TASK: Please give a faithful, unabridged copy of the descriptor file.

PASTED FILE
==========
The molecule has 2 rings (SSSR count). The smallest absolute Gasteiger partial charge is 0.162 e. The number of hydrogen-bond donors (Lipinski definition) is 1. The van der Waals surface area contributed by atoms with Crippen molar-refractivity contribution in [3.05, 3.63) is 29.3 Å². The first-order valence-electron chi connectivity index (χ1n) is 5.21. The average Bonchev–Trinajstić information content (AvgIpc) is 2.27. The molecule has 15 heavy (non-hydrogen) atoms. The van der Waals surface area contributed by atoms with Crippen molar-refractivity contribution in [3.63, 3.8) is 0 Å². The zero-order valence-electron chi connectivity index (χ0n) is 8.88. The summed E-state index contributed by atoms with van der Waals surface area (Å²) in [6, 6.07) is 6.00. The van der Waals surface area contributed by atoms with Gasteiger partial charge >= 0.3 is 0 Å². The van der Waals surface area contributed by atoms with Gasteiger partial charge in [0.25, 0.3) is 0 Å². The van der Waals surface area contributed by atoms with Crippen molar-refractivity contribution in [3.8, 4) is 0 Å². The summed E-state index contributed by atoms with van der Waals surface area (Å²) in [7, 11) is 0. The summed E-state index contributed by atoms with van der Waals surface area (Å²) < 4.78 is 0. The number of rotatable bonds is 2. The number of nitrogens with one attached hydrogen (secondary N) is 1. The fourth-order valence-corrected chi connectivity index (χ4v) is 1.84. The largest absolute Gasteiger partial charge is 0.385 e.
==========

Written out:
The molecule has 2 rings (SSSR count). The smallest absolute Gasteiger partial charge is 0.162 e. The number of hydrogen-bond donors (Lipinski definition) is 1. The van der Waals surface area contributed by atoms with Crippen molar-refractivity contribution in [3.05, 3.63) is 29.3 Å². The first-order valence-electron chi connectivity index (χ1n) is 5.21. The average Bonchev–Trinajstić information content (AvgIpc) is 2.27. The molecule has 15 heavy (non-hydrogen) atoms. The van der Waals surface area contributed by atoms with Crippen molar-refractivity contribution in [3.63, 3.8) is 0 Å². The zero-order valence-electron chi connectivity index (χ0n) is 8.88. The summed E-state index contributed by atoms with van der Waals surface area (Å²) in [6, 6.07) is 6.00. The van der Waals surface area contributed by atoms with Gasteiger partial charge >= 0.3 is 0 Å². The van der Waals surface area contributed by atoms with Gasteiger partial charge in [0.25, 0.3) is 0 Å². The van der Waals surface area contributed by atoms with Crippen molar-refractivity contribution in [3.8, 4) is 0 Å². The summed E-state index contributed by atoms with van der Waals surface area (Å²) in [7, 11) is 0. The summed E-state index contributed by atoms with van der Waals surface area (Å²) < 4.78 is 0. The number of rotatable bonds is 2. The number of nitrogens with one attached hydrogen (secondary N) is 1. The fourth-order valence-corrected chi connectivity index (χ4v) is 1.84. The largest absolute Gasteiger partial charge is 0.385 e.